Emily Williams has written an endearing and emotional debut novel about the enduring and powerful love between mother and unborn child. Letters To Eloise is a book that had me smiling in recognition, and wiping away the tears. The narrator, Flora, is a student who falls pregnant and begins to write heartfelt letters to her unborn baby daughter, who she names Eloise. The story weaves the past with the present, as Flora deals with an unexpected pregnancy, unsuitable men, and heartbreak. The ending was one I did not see coming and I would highly recommend this charming tearjerker. Emily kindly agreed to an interview, and here she talks about the inspiration for her debut novel, her experience of publishing so far and her plans for the future…
1) Can you tell us about your writing and publishing journey so far?
Letters to Eloise has become a very special novel to me. The journey has been a long one and started quite a few years ago. I started the novel when I had the initial idea five years ago, which I jotted down into a notebook and then onto post-it notes. These post-it notes then formed the timeline of the letters for the whole novel.
I choose the epistolary element for Letters to Eloise as I have always enjoyed reading books that contain diary entries or letters so felt this would fit Flora’s situation perfectly. I liked that she had someone real to write to, someone to pour out her emotions. I loved writing every single letter and making sure that the plot linked up through Flora’s narrative.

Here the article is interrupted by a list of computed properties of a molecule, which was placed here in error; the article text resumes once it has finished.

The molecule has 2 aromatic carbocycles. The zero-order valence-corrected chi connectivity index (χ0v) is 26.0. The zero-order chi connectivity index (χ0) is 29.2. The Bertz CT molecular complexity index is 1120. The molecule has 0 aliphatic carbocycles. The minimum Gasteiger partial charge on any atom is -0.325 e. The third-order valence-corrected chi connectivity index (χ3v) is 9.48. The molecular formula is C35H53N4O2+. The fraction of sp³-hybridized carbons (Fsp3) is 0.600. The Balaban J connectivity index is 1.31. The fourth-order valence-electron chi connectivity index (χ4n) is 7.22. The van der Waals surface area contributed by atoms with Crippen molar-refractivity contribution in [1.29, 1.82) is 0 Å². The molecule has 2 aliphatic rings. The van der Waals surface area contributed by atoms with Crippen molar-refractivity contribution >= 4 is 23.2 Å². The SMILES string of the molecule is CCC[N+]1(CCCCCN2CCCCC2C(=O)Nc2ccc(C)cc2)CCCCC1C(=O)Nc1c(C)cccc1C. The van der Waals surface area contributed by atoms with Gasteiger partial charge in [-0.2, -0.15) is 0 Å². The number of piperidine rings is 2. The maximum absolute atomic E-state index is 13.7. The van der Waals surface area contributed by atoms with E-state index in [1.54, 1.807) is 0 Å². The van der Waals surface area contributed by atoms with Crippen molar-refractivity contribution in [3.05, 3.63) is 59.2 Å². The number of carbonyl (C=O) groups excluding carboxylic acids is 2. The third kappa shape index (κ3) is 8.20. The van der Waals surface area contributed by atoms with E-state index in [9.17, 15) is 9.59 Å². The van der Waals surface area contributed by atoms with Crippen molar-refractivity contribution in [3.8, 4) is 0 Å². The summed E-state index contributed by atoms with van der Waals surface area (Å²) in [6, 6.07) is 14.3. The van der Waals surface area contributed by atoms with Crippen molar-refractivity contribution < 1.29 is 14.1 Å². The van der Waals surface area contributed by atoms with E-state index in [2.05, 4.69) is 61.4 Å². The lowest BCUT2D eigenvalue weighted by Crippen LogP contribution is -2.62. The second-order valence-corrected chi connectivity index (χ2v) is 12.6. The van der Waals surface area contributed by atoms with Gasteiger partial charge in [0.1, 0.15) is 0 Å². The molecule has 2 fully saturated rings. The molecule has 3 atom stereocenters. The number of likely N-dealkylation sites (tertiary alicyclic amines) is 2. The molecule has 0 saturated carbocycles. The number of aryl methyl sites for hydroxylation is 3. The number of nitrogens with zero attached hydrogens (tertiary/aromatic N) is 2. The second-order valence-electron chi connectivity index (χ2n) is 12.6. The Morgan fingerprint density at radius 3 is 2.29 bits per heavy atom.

I was at a time in my life where I desperately wanted a family but wasn’t in a situation where this was possible, so I wrote Letters to Eloise as an outlet to that. The novel took so long to write as, unexpectedly, I also fell pregnant like protagonist Flora. I had just finished the first draft, and when dealing with all things pregnancy related, I found that I couldn’t read or even look at the book so it was put aside!
Luckily, I did return to the novel after my second child, a daughter, last July. I finally completed my long journey to publication; however, my journey isn’t over and now continues with my new projects.
I am very excited about my next two novels.
2) How would you describe your debut novel Letters To Eloise?
I find it hard to describe my own novel! I will combine some of the lovely words from reviews to make a sentence – a heart-breaking yet warm, witty and touching love story.
I like writing things a bit different and enjoyed writing Letters to Eloise in letter format.
3) What has been the hardest part of your publishing journey?
The hardest part has been learning all the formatting and other details that go with publishing an eBook and paperback. I have had to learn everything from scratch, which although hard, I have really enjoyed! The other hard bits have been the marketing side and embracing social media.
Everything is still such a learning curve at the moment.
4) What do you feel has been the best part of your publishing journey?
Each time I read a review, it has all been worth it. I’ve been so lucky to receive such lovely reviews and reading them makes me smile. I am so pleased that others enjoy my writing and have loved Letters to Eloise.
5) Do you have any advice or tips for new writers about to hit publish?